What is the council referred to and why is it spelt with a small “c”. What is going on here. There is no word in the Greek text for Council as such. The NLT translation is the only version which uses the council. The only words in the Greek the text used are those listed by Luke as the players involved – namely the priests, the captain of the Temple guard, and some of the Sadducees. In other words, the rulers, elders and teachers of religious law in conjunction with the priests who came on the day of the healing. It is not likely that Annas and Caiaphas were there the day before but joined the proceedings the next day, along with John, Alexander, and others of Annas' relatives. There is no actual council mentioned. But there was a collection of the members of the Sanhendrin. The Sanhedrin were the ruling religious leaders of the Jews in Jerusalem. They were largely self appointed as the representatives of Judaism to the Roman authorities. They were made up of the rulers, including the priesthood and the teachers of the Law. These included Annas, the former High Priest and his son-in-law Caiaphas, the one who held the office at the time of this event. John is likely to be Jochanan, or John ben Zaccai, a famous Jewish Rabbi, who lived at this time until after the destruction of Jerusalem. John ben Zaccai was part of Caiaphas’ wider family. However John be Zaccai was said to be a Pharisee and not a Sadducee. The other possibility is that this John is Jonathan as recorded in the Bezae manuscript and likely refers to an earlier high priest who remained in the priesthood for forty years and in the end became a Sadducee. The text of the Beza manuscript goes on to say of Alexander in a footnote "whose surname was Lysimachus and had the title of “Alabarcha”. How reliable this reading is, is unclear. After Alexander the Great visited Jerusalem, many were named Alexander. The name Rabbi Alexander often appeared in the Jewish writings of this period. But it is impossible to evaluate the accuracy of just who these two men were. It is most likely that they were both indeed members of Caiphas’ family. However the word [genos] can mean "family member" or it can mean a “countryman” or even fellow priest.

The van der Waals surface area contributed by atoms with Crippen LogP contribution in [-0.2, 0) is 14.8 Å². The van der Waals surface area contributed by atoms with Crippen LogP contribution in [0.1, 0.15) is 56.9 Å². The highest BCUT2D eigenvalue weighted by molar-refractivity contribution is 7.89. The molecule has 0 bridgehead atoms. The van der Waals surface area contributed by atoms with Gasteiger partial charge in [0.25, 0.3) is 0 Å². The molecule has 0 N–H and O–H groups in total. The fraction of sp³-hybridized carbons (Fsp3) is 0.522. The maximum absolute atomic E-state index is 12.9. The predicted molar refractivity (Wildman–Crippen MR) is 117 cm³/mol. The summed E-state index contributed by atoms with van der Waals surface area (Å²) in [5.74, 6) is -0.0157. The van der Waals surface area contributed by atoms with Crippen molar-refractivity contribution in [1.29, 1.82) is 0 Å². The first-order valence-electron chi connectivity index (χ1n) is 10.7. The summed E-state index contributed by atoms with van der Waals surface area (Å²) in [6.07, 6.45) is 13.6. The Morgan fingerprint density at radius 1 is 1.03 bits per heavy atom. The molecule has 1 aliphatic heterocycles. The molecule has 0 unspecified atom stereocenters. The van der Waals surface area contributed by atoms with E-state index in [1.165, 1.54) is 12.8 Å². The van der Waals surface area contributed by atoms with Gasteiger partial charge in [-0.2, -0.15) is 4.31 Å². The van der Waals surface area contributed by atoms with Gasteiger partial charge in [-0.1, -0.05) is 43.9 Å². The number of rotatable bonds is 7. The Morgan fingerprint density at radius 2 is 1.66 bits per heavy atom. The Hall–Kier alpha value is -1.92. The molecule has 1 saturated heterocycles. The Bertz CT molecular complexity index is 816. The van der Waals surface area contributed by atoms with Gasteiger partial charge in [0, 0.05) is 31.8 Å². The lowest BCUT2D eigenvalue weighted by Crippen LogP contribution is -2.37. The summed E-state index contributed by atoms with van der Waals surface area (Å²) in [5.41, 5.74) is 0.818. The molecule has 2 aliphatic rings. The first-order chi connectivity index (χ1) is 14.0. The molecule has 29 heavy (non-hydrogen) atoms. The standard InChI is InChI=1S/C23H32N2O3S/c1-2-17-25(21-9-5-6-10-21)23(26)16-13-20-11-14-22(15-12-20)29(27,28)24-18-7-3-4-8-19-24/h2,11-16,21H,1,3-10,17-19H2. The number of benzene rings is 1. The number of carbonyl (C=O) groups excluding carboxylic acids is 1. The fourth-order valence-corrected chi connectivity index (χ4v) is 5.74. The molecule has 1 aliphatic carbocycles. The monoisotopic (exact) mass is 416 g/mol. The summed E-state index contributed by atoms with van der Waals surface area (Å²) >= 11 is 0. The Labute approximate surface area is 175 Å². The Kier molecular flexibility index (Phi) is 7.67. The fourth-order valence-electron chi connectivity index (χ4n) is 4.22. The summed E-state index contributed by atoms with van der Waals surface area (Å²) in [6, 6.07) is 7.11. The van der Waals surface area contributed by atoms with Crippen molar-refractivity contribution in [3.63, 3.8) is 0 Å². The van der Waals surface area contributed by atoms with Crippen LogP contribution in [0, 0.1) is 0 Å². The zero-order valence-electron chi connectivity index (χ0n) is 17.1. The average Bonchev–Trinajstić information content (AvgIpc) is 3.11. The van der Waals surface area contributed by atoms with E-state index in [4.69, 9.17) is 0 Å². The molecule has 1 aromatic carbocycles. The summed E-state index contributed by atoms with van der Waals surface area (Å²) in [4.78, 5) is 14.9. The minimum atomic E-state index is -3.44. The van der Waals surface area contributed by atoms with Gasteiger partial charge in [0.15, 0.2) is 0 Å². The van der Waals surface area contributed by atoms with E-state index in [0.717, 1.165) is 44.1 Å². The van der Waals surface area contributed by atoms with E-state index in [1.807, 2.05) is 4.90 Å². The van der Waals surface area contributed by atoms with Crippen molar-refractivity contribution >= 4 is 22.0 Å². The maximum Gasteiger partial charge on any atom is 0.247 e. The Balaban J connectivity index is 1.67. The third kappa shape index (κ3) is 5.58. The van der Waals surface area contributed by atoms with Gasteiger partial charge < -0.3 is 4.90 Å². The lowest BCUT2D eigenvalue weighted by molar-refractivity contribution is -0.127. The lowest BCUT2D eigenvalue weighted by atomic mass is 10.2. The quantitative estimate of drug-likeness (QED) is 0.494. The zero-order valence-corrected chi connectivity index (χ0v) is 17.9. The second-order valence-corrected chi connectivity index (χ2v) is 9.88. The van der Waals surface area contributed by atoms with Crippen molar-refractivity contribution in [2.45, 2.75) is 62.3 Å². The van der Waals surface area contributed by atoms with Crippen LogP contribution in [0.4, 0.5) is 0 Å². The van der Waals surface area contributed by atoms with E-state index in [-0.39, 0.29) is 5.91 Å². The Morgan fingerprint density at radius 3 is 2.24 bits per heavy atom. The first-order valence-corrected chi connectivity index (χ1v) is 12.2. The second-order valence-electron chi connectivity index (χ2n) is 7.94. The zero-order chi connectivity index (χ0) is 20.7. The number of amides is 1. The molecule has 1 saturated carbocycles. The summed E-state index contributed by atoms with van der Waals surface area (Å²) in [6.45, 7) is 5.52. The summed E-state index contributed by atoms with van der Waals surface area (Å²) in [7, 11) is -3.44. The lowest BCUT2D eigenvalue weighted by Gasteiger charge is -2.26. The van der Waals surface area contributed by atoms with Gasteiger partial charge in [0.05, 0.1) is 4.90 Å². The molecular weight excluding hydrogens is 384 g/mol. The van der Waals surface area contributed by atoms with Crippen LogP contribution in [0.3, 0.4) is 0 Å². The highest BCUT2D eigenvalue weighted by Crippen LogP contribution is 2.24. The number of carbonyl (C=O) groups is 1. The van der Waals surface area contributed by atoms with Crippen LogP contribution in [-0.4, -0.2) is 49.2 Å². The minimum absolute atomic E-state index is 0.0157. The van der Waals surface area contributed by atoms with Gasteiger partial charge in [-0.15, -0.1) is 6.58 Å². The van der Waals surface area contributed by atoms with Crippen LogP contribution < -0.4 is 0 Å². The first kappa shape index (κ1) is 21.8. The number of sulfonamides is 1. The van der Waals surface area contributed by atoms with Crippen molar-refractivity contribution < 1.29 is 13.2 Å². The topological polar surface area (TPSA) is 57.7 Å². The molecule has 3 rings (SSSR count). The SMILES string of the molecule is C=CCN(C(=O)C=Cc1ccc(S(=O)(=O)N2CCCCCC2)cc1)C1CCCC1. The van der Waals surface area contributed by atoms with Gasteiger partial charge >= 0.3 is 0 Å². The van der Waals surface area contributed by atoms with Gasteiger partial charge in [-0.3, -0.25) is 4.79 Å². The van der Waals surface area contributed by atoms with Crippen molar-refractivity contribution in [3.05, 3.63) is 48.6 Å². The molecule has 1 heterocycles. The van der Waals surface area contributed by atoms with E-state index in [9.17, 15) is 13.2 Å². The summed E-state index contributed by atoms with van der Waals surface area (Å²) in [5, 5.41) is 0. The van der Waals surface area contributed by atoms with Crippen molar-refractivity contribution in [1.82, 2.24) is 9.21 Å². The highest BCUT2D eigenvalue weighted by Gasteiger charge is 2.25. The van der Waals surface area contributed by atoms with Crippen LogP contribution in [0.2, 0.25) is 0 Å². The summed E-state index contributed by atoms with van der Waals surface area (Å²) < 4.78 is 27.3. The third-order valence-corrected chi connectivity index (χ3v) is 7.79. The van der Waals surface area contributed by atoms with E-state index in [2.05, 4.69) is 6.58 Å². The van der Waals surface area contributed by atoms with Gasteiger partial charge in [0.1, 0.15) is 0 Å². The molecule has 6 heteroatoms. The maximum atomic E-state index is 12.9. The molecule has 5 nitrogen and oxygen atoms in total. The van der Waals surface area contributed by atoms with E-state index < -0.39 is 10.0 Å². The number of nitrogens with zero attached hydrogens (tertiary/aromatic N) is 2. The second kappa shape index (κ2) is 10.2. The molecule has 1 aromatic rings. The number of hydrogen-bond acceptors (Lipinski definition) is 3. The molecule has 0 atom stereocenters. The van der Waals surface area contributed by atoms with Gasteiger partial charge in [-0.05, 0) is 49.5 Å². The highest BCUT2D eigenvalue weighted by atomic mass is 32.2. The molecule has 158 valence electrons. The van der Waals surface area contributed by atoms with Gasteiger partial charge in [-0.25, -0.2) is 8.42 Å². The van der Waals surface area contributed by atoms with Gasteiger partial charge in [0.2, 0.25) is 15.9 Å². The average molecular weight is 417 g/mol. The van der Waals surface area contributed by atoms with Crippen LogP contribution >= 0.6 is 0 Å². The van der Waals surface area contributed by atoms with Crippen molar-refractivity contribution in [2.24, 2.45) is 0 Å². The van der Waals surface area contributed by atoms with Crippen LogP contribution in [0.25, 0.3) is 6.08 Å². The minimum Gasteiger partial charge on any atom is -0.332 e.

Having said all of that what is clear is this was a loosely connected group of people and not official as to constitute a Council of Sanhedrin. Rather it appears to be a grouping a like minded priests and teachers of the law, some of whom were Sadducess. The Sadducees were members of a distinct grouping of priests who specifically denied the concept and the teaching related the resurrection of the dead. Most of the priestly families belonged to this group. This group was strongly represented in the Sanhedrin and vocally made their views heard. They had vested interest in maintaining their position within the ruling religious body in Jerusalem. They rejected any belief in the spirit world or individual immortality or at the least the notion what anyone would be able to rise from the dead. Therefore they made it their duty to stamp out this new teaching related to Jesus and the events that had taken place in Jerusalem over the past month. Luke spells this out clearly to his readers by adding "These leaders were very disturbed that Peter and John were teaching the people that through Jesus there is a resurrection of the dead.” This is the reason they move quickly in their attempt to end Peter's teaching.
Therefore it is most likely that this group was not official but a gathering of like minded priestly rulers and religious teachers who opposed any suggestion that Jesus could have risen from the dead. Irrespective of whether this was official or not, they could not have conducted an official hearing at night. It was forbidden by Jewish law. Hence the group reconvened again the next day to discuss this issue. We will look at the nature of that meeting in the next Gemz and discuss some other aspects of what was going on here. As usual this Gemz has grown and so I will cut it off at this point and leave the following matters to be dealt with in the next Gemz. As the council adjourned and continued the next day with some added people so too will we. Not only will we stop here but we will have a new class of Deeper Bible students joining us in receiving the Gemz.
Some people come and go. Others stay and leave footprints on our hearts and we are never the same.
Don't be afraid to stand up for what you believe, even if it means you are standing alone. Marny Suntono
Sometimes the only way you can tell who you are, is to look at who you hang with!
Whatever you focus on grows within you and whatever grows within you, you become. What are you focusing on?